What do product managers do after launch?
Successful product management relies on being able to both to gather feedback from users, and know how to act on it. This involves a balance of knowing what users want and what users need.
At this point, a product manager will sift through the feedback to see what customers are saying, and also looking at the data to see what customers are actually doing. From this, they’ll come up with insights on how to improve the product, and start planning the roadmap for the next version of the product.
It’s also a product manager’s responsibility to reflect on how well the teams worked together through the last sprint. As well as looking at the outcomes, a product manager focuses on communication and workflow, seeing where silos can be broken between teams and how bottlenecks can be avoided in the next stage in the product’s lifecycle.
Myth 5: Product Management is the Same at Every Company
Product management is far from a static, unchanging thing, far from it.
Each company, indeed each product within a company, needs something different from its product manager. Several factors can impact the function of product management within a company:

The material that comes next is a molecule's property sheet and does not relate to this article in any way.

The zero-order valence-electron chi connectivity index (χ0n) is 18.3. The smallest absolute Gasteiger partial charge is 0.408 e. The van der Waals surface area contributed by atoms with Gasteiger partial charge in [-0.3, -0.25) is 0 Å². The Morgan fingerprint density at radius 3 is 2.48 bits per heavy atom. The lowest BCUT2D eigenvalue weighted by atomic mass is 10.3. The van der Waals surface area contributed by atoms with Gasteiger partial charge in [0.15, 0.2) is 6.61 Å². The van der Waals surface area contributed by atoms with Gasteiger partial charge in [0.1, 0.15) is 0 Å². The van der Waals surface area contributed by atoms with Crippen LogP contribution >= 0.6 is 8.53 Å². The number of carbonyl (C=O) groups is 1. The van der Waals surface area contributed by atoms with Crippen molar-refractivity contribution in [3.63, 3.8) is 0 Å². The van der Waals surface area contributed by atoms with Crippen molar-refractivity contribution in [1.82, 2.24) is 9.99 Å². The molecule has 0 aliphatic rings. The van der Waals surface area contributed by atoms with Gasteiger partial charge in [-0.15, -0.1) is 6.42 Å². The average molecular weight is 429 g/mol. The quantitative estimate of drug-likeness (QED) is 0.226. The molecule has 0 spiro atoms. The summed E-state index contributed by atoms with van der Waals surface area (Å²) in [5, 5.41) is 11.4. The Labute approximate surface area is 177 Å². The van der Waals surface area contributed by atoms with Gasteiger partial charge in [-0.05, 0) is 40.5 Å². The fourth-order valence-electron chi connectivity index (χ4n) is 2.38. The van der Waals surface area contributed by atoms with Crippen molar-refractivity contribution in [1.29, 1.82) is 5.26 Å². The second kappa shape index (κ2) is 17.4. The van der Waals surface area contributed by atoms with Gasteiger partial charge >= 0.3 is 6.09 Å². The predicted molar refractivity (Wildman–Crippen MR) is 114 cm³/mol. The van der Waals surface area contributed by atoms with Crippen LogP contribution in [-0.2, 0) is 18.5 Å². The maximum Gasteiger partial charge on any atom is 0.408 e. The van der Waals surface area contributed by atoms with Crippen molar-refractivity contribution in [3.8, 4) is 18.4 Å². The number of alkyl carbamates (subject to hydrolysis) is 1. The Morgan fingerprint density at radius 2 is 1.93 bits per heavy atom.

The size of the company.
In a tiny startup, you might be the one and only product manager. In a place like
or Google, you’ll be one of many, with a hierarchical structure including Senior Product Managers, Group Product Managers, Directors of Product etc.
. Some industries, like CyberSecurity and FinTech, will have unique requirements which other PMs may not have experience in.
The company culture
. Some companies are more team-led and collaborative, with development teams self-organizing. Others will be more traditional, with goals and schedules set by the higher-ups.
You might also be interesting in: Decoding Job Titles: The Different Types of Product Manager
That being said, a few PM tenets remain unchanging across all variables. Product managers must always be data-driven and customer focused, no matter the size of their data sets and who their customers are.
This, rather than being a challenge, is great news! It means that if, at your core, you have all the skills and passions needed for being a product manager, there’s a job out there which is a perfect fit for you.
Maybe you’ll be a Technical Product Manager at Google working to perfect the the voice assistant. Or perhaps you’ll swoop in to a new, innovative startup working on financial solutions for emerging markets.
How will you know unless you get started?
Updated: January 9, 2023